“They inbreed when they are born on the water,” Currier explained. “They are reared at the hatchery or spawn naturally. When the (fish) hatch, they residualise in the stream or in the river for a while. They know that’s where they need go to after three years using magnetic fields they sense or the smell the water to respawn.”

Just like in the Sacramento River, anglers are allowed to possess two fish each day and eight during a season at Trinity Lake.

Lindy Lindberg: Chinook (king) salmon (88 pounds)

The legend of Lindy Lindberg’s epic battle with a massive king salmon took place on Nov. 21, 1979.

The tale of his catch was told by famed adventurer and outdoorsman Tom Stienstra who described the struggle between man and beast at the Sacramento River. Stienstra wrote in the San Francisco Chronicle’s SFGate in 2008 how Lindberg “strapped the 2-foot salmon to the side of his boat to make it back to the boat ramp.”

Besides the record that is preserved on the California Department of Fish and Wildlife website, not much is known about Lindberg. It’s stories like Lindberg’s that have brought anglers from across the world to challenge the chinook, also called the King of the Salmon. 

“It’s a big economic draw for sportsmen,” Currier said. “Commercial fisheries used to profit off of the fish and it also provided a food source to Native American communities since the beginning of time. It’s a spiritual fish and amazing because its part of California’s life history.”

The chinook salmon are an icon of Shasta County’s ecosystem and draws hundreds of anglers from across the world to join the salmon harvest at the Sacramento River, which starts in late August and ends mid-December.

Chinook salmon are anadromous — meaning they hatch in the rivers and streams of the Sacramento River before traveling south downstream through San Francisco Bay and into the ocean at the Golden Gate Bridge. The king salmon live their lives in the ocean before returning to the Sacramento River to spawn and die.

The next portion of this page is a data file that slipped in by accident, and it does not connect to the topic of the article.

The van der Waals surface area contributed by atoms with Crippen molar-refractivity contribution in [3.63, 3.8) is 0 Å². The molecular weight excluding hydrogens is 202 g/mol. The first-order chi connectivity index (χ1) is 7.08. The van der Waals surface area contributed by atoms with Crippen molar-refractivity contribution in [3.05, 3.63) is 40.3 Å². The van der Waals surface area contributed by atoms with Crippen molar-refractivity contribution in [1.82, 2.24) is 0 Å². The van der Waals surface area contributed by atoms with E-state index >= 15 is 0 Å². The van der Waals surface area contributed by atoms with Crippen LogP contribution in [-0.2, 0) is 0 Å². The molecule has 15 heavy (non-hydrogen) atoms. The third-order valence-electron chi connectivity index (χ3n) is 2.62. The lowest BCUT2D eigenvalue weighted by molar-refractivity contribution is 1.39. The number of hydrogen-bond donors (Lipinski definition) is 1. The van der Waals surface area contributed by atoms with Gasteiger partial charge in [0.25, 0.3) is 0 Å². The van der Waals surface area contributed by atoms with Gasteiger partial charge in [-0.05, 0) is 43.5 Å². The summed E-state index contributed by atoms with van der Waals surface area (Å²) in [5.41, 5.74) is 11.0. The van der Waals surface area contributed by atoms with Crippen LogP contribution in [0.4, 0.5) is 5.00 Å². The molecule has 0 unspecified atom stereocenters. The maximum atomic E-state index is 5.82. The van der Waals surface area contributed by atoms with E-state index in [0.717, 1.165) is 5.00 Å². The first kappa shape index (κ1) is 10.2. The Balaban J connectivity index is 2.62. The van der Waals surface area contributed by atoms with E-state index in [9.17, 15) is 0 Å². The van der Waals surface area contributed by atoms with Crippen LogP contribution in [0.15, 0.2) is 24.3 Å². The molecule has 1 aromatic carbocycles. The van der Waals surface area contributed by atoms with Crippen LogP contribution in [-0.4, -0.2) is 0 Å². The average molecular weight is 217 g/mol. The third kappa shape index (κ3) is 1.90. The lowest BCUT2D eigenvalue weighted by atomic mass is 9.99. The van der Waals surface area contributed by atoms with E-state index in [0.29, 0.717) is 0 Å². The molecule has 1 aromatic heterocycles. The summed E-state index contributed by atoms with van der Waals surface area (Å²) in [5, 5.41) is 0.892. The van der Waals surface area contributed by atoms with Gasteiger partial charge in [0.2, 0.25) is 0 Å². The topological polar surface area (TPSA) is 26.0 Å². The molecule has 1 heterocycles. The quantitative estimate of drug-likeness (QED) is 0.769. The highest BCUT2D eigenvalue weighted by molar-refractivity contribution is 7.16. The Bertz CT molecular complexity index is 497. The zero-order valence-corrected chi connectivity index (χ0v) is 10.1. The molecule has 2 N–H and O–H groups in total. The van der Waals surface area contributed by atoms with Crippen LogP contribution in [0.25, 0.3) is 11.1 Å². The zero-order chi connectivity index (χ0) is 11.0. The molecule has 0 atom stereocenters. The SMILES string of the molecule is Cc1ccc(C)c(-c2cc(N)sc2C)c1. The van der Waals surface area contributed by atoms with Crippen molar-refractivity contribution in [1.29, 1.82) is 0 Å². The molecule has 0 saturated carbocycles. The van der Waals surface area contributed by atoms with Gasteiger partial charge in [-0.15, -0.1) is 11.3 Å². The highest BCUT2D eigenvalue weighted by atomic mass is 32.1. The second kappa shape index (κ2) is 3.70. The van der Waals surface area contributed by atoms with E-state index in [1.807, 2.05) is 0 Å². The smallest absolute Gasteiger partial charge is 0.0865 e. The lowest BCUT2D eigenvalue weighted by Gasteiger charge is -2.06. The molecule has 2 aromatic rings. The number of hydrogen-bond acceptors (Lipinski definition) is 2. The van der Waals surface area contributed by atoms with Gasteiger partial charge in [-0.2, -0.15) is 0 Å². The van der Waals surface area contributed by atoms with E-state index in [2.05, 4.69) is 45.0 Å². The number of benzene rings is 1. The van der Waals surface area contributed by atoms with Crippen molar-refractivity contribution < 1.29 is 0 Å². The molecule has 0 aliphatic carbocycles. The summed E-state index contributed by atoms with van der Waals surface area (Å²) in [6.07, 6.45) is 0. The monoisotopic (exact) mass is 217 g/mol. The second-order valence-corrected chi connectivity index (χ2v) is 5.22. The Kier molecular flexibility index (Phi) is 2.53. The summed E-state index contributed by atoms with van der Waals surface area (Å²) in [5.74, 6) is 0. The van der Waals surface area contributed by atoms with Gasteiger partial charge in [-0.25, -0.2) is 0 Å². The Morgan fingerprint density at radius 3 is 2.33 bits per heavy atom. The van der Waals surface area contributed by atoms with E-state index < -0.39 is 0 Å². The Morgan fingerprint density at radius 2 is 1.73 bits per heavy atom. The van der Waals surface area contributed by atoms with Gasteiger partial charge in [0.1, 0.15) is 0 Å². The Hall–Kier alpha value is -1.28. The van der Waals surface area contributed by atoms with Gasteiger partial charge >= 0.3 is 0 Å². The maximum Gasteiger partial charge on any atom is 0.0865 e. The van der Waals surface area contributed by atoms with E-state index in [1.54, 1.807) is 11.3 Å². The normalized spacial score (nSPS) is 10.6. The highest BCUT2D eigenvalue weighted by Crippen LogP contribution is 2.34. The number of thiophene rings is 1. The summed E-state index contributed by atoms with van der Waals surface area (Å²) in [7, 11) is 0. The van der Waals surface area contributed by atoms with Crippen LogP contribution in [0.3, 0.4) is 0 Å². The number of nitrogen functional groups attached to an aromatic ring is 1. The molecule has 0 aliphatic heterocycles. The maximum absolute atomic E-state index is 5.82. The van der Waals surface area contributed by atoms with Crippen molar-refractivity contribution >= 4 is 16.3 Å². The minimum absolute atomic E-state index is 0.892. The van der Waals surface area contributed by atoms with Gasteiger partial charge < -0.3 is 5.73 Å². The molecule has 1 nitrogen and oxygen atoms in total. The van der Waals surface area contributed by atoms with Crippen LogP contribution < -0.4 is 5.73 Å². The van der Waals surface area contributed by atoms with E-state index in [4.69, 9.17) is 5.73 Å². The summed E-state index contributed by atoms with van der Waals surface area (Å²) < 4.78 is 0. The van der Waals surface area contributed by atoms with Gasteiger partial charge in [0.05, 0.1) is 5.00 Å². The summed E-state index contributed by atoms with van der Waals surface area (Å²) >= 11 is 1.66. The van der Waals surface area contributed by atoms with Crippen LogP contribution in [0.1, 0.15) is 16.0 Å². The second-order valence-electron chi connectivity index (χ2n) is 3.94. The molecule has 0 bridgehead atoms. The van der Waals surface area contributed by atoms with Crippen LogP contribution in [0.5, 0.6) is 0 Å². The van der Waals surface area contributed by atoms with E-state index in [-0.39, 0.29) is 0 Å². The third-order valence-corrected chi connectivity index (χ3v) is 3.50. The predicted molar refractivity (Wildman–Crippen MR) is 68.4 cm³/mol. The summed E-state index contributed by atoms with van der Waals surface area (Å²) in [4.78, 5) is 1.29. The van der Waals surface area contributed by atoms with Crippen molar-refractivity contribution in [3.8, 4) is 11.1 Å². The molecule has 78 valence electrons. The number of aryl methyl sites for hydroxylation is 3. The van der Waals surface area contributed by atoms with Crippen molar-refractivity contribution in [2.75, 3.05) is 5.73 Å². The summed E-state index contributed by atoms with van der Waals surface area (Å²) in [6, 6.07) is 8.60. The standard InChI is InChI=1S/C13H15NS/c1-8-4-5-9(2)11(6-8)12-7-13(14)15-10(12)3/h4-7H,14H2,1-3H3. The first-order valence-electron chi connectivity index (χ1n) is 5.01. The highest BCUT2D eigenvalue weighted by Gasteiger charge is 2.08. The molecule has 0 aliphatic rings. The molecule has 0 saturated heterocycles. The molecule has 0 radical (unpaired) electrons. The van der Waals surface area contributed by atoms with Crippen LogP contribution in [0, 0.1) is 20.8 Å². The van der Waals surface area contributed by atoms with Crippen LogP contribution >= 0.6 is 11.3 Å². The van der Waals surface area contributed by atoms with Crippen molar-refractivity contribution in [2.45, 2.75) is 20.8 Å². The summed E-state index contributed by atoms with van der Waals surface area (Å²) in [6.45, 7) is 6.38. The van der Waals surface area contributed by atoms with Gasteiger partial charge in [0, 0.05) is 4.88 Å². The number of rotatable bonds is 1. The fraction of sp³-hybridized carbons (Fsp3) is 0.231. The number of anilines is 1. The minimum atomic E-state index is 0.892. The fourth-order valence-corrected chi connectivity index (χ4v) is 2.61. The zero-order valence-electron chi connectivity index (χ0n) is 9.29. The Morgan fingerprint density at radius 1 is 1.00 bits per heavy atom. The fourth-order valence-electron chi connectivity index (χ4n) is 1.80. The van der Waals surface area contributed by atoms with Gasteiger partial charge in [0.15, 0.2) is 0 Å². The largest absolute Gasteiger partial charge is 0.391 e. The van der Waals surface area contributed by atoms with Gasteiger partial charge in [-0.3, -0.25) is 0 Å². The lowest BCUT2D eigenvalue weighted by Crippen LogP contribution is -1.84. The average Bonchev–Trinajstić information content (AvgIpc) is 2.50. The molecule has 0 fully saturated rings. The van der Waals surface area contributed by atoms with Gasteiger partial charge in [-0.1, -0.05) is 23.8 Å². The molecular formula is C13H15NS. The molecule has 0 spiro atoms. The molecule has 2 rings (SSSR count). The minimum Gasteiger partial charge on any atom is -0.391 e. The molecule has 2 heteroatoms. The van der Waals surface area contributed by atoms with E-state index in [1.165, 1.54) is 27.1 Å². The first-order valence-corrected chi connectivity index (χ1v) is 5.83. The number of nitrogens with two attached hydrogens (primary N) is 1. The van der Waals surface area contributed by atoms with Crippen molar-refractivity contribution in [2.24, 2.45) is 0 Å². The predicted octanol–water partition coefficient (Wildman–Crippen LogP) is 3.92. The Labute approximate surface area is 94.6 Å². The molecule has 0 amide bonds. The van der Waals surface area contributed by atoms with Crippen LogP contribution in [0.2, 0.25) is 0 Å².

“The chinook are laid in the gravels here locally,” Currier said referring to the North State. “The journey and power of the fish are unprecedented and that’s why they call it the king.” 

There are six variations of chinook salmon that swim up and down the waters, lakes and streams of North California. They include the California Coastal, Southern Oregon and Northern California Coastal, Upper Klamath-Trinity River, Central Valley fall and late-fall-run, Central Valley spring-run and Sacramento River winter-run chinook salmon. 

The Sacramento River winter-run chinook are endangered due to dams and other projects that block traditional pathways and spawning grounds.

“It’s a balancing act for sure,” said Currier, who overseas the development, growth and protection of fish species in Shasta, Siskiyou and Trinity counties. “We need to make sure the species persists. If we can create a recreational fishery and there’s enough fish to go around, then we can definitely do that.” 

As of 2019, anglers are limited to possessing two chinook salmon per day with one of two being allowed to exceed 22 inches from fin to snout.

Michael Ritter: Inland coho (sockeye) salmon (8 pounds, 15 ounces)

Coho (sockeye) salmon just like king salmon are anadromous and can survive in freshwater and saltwater. On July 2, 2015, Michael Ritter landed a record-breaking coho salmon out of the Thermolito Diversion Pool near Oroville Dam and Lake Oroville. 

Ritter’s fish had a length of 29.5 inches, with a girth of 16.25 inches.

Coho salmon are not native to California and were introduced as recreational fish in reservoirs.